Note: Letter writers’ names are changed to protect their privacy.
I am married to a Catholic spouse. When we were married, I was Catholic too, but became an atheist about 10 years ago. I kept my nonreligious belief to myself for fear of backlash from my husband. A couple of years ago, though, after an argument about evolution he point-blank asked me if I was a “devil worshipper” (his definition of an atheist). Of course I said no to the devil worshipping, but did confirm my atheism. My husband had a horrible reaction. I couldn’t believe that he, a pretty much outwardly non-religious guy, would have such a strong reaction. I tried to talk to him again once he calmed down (and the kids were in bed), but he refused to listen to my “evil” beliefs. His derogatory manner woke up the kids and, not wanting them to hear all that and concerned that a messy divorce would harm our children, I agreed to keep my beliefs to myself.
Cut to today and I am weary of hiding my views. It feels like this marriage is one-sided and I am more of a child than an equal partner. Do you have any advice for how I can get him to respect my atheistic belief? Should I even be trying? He entered this marriage with a Catholic wife and I feel guilty that I’m not that woman anymore for him. Am I asking too much of my husband to acknowledge my atheism? I am torn between a longing to be true to myself and a vow I made to my husband on our wedding day.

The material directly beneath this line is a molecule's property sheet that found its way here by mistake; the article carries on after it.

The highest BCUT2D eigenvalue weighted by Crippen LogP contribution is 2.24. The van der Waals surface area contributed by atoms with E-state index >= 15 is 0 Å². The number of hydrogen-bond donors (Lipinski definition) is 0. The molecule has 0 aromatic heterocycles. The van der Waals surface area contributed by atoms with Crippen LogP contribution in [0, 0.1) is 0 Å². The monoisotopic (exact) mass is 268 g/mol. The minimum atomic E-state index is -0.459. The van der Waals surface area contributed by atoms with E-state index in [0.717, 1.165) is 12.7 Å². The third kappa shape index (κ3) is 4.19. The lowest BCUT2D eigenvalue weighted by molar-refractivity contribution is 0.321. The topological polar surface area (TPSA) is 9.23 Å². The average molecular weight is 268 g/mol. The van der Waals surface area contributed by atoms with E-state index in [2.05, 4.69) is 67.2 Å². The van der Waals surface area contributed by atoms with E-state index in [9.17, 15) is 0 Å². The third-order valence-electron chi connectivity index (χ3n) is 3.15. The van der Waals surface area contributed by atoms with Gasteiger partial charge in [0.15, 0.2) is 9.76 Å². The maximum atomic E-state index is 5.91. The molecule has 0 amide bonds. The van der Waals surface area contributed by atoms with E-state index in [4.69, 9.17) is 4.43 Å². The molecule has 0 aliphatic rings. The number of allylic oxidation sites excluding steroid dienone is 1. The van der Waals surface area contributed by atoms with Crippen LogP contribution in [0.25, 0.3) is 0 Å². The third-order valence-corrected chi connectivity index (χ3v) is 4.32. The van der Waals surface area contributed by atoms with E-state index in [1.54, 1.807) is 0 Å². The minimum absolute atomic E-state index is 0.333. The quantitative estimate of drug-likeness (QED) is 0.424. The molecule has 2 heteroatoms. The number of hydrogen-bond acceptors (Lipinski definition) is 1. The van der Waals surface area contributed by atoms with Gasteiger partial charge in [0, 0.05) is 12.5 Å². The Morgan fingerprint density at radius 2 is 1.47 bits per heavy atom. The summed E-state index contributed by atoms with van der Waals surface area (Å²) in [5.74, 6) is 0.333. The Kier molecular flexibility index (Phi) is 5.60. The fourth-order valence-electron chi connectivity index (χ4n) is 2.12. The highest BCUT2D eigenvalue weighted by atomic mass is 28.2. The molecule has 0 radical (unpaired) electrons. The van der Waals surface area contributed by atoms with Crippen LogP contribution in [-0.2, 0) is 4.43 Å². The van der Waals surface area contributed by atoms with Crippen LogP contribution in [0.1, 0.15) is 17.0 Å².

Thanks for any advice you can offer.
I think this is not as much a conflict between atheism and Catholicism as it is a conflict between an old model of marriage and a new model.
The old model is very often supported by cultures steeped in the Abrahamic religions, where the husband is completely in charge, and the wife is completely subordinate. The new model is where the husband and wife are equal partners, with equal authority, rights, responsibility, input, and respect. Important decisions are negotiated, not dictated.
At the time of your wedding, you and your husband both subscribed to the beliefs of Catholicism, and probably you both more or less accepted the roles that are expected in the old model of marriage. So when you say that it feels like this marriage is one-sided and you are more of a child than an equal partner, that is probably the kind of marriage you have had from the beginning.
But along the way, you grew.
It’s not your fault. You can’t help but grow. You outgrew your belief in a father-god, and you also outgrew the child/servant/wife role that at the time was the only option you knew. The vows you took existed in a context that has fundamentally changed. The person you have grown to be is no longer the person who made those promises. You might not have to entirely abandon your vows, but instead adjust them to your new needs; you might be able to preserve the love, the caring, and the mutual benefits, but the roles must no longer stifle either person.